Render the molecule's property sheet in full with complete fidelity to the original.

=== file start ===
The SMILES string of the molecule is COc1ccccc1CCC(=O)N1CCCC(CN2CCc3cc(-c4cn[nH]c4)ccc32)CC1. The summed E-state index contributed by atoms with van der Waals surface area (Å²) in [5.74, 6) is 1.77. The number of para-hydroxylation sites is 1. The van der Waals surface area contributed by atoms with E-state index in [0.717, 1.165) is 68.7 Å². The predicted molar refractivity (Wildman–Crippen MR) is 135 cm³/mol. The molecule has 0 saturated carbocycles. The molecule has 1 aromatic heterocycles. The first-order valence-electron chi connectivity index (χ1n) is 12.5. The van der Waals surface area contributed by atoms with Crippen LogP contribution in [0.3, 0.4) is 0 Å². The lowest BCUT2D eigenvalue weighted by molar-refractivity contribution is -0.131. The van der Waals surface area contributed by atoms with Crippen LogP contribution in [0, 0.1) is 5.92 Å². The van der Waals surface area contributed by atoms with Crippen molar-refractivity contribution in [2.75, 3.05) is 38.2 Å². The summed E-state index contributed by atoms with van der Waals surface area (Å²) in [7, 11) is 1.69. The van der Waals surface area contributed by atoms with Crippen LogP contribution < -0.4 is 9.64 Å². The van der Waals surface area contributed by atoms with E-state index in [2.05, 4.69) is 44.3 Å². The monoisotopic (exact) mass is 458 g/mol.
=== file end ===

The SMILES string of the molecule is COc1ccccc1CCC(=O)N1CCCC(CN2CCc3cc(-c4cn[nH]c4)ccc32)CC1. The summed E-state index contributed by atoms with van der Waals surface area (Å²) in [5.74, 6) is 1.77. The number of para-hydroxylation sites is 1. The van der Waals surface area contributed by atoms with E-state index in [0.717, 1.165) is 68.7 Å². The predicted molar refractivity (Wildman–Crippen MR) is 135 cm³/mol. The molecule has 0 saturated carbocycles. The molecule has 1 aromatic heterocycles. The first-order valence-electron chi connectivity index (χ1n) is 12.5. The van der Waals surface area contributed by atoms with Crippen LogP contribution in [0.3, 0.4) is 0 Å². The lowest BCUT2D eigenvalue weighted by molar-refractivity contribution is -0.131. The van der Waals surface area contributed by atoms with Crippen LogP contribution in [0, 0.1) is 5.92 Å². The van der Waals surface area contributed by atoms with Crippen molar-refractivity contribution in [2.75, 3.05) is 38.2 Å². The summed E-state index contributed by atoms with van der Waals surface area (Å²) in [7, 11) is 1.69. The van der Waals surface area contributed by atoms with Crippen LogP contribution < -0.4 is 9.64 Å². The van der Waals surface area contributed by atoms with E-state index in [2.05, 4.69) is 44.3 Å². The monoisotopic (exact) mass is 458 g/mol.